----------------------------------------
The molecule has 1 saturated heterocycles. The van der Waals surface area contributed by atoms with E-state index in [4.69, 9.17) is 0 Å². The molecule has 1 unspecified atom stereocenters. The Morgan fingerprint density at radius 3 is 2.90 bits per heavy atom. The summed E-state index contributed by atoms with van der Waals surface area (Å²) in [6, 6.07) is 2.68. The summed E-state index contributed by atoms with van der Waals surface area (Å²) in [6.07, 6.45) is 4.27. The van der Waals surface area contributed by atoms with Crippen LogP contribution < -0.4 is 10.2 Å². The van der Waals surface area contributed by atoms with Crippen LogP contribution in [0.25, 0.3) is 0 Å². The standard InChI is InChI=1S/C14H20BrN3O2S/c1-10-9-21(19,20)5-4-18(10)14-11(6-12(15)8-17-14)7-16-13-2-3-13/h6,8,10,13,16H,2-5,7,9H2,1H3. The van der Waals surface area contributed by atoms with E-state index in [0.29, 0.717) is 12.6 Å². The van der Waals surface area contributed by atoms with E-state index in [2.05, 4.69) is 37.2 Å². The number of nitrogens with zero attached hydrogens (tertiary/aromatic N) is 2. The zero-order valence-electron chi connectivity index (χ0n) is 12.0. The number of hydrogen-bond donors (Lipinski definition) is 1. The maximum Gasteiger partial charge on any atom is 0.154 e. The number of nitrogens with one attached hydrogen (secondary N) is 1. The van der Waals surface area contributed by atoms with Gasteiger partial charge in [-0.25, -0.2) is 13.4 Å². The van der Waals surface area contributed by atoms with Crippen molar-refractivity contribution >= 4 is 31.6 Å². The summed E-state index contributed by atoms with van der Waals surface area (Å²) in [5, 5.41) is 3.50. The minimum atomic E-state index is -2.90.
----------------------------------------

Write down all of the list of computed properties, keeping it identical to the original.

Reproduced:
The molecule has 1 saturated heterocycles. The van der Waals surface area contributed by atoms with E-state index in [4.69, 9.17) is 0 Å². The molecule has 1 unspecified atom stereocenters. The Morgan fingerprint density at radius 3 is 2.90 bits per heavy atom. The summed E-state index contributed by atoms with van der Waals surface area (Å²) in [6, 6.07) is 2.68. The summed E-state index contributed by atoms with van der Waals surface area (Å²) in [6.07, 6.45) is 4.27. The van der Waals surface area contributed by atoms with Crippen LogP contribution < -0.4 is 10.2 Å². The van der Waals surface area contributed by atoms with Crippen LogP contribution in [0.25, 0.3) is 0 Å². The standard InChI is InChI=1S/C14H20BrN3O2S/c1-10-9-21(19,20)5-4-18(10)14-11(6-12(15)8-17-14)7-16-13-2-3-13/h6,8,10,13,16H,2-5,7,9H2,1H3. The van der Waals surface area contributed by atoms with E-state index in [0.29, 0.717) is 12.6 Å². The van der Waals surface area contributed by atoms with E-state index in [2.05, 4.69) is 37.2 Å². The number of nitrogens with zero attached hydrogens (tertiary/aromatic N) is 2. The zero-order valence-electron chi connectivity index (χ0n) is 12.0. The number of hydrogen-bond donors (Lipinski definition) is 1. The maximum Gasteiger partial charge on any atom is 0.154 e. The number of nitrogens with one attached hydrogen (secondary N) is 1. The van der Waals surface area contributed by atoms with Gasteiger partial charge in [-0.25, -0.2) is 13.4 Å². The van der Waals surface area contributed by atoms with Crippen molar-refractivity contribution >= 4 is 31.6 Å². The summed E-state index contributed by atoms with van der Waals surface area (Å²) in [5, 5.41) is 3.50. The minimum atomic E-state index is -2.90.